calling upon others to remember it. The two campaigns, thank Heaven, are by no means incompatible with each other. The war can be carried on at one and the same time against earthly and against spiritual foes; and every victory which is achieved over temptation and sin will strengthen our hearts and nerve our hands for striking a stronger blow against the assailants of our national peace. And what is a hundred-fold more important, every such victory will aid in calling down upon our arms that blessing of God, without which we can have no success. Even the camps of our armies have proved to be among the choicest fields for labors like those in which this Society is engaged. There is a yearning and a craving, we are told by our agents, for the word of life, among those to whom the prospect of death is so immediately present as it is to soldiers on the perilous edge of battle. There is a hunger and thirst after tidings of a better world among those who feel how soon they may be summoned away from this world. And woe to us all, if we fail to meet the full demand for these moral and religious supplies! Woe to our country, if it fails to cherish and sustain this and other kindred societies which make up together the great Christian Commissariat of the war!

Let us hope and pray, my friends, that this terrible struggle may soon be brought to a triumphant termination. Let us hope and pray that the heroic Grant may follow up with vigor and success the blows he has already struck, and that God will at length vouchsafe to us a crowning victory. Meantime let us do all that we can to give assurance, that when our brave soldier boys shall return home, be it sooner or later, they shall not come reeking with the proverbial vices of camp life, but in a condition to resume their places as virtuous and valuable citizens, leading quiet and peaceable lives in all godliness and honesty, and reflecting fresh honor upon the free institutions which they have striven so nobly to defend. Heaven forbid, that through any default of ours, while they are accomplishing, as many are ready to believe, the ultimate emancipation of another race, they should become hopelessly subjected themselves to a bondage worse than that of any earthly task-master, the bondage of bad habits, the slavery of vice and sin!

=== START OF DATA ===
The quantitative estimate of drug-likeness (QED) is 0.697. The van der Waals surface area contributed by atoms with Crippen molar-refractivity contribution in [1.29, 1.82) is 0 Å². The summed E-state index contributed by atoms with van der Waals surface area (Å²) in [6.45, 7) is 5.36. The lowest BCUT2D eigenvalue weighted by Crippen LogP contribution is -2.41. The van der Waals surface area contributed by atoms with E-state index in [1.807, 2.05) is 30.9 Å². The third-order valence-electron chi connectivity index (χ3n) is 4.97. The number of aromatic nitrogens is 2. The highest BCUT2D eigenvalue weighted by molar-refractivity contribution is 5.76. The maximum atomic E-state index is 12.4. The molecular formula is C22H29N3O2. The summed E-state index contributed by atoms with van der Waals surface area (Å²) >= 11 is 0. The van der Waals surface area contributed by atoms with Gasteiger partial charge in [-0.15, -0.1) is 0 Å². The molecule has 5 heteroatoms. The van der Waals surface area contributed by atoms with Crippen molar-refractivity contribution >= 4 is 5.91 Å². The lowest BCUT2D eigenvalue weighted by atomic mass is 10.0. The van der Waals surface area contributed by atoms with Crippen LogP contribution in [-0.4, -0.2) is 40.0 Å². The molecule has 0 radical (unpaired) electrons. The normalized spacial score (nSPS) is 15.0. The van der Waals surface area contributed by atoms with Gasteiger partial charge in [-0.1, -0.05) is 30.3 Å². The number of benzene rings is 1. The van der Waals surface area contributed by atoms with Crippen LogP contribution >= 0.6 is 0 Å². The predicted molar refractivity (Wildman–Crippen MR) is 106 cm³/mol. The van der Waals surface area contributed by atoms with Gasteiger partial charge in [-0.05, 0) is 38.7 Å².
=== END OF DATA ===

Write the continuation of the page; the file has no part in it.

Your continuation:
for I must not detain you longer from

Finally, my friends, the eloquent gentlemen who are to follow me, — let us not forget, that whatever may be the results of the war, our work will still remain to be prosecuted. The operations of this Society did not begin with the rebellion, and will not end with it. Let us persevere with untiring energy in the noble cause for which it was instituted by the wise and good men who have gone before us; and God grant that each following year may be crowned with larger and still larger measures of prosperity and success!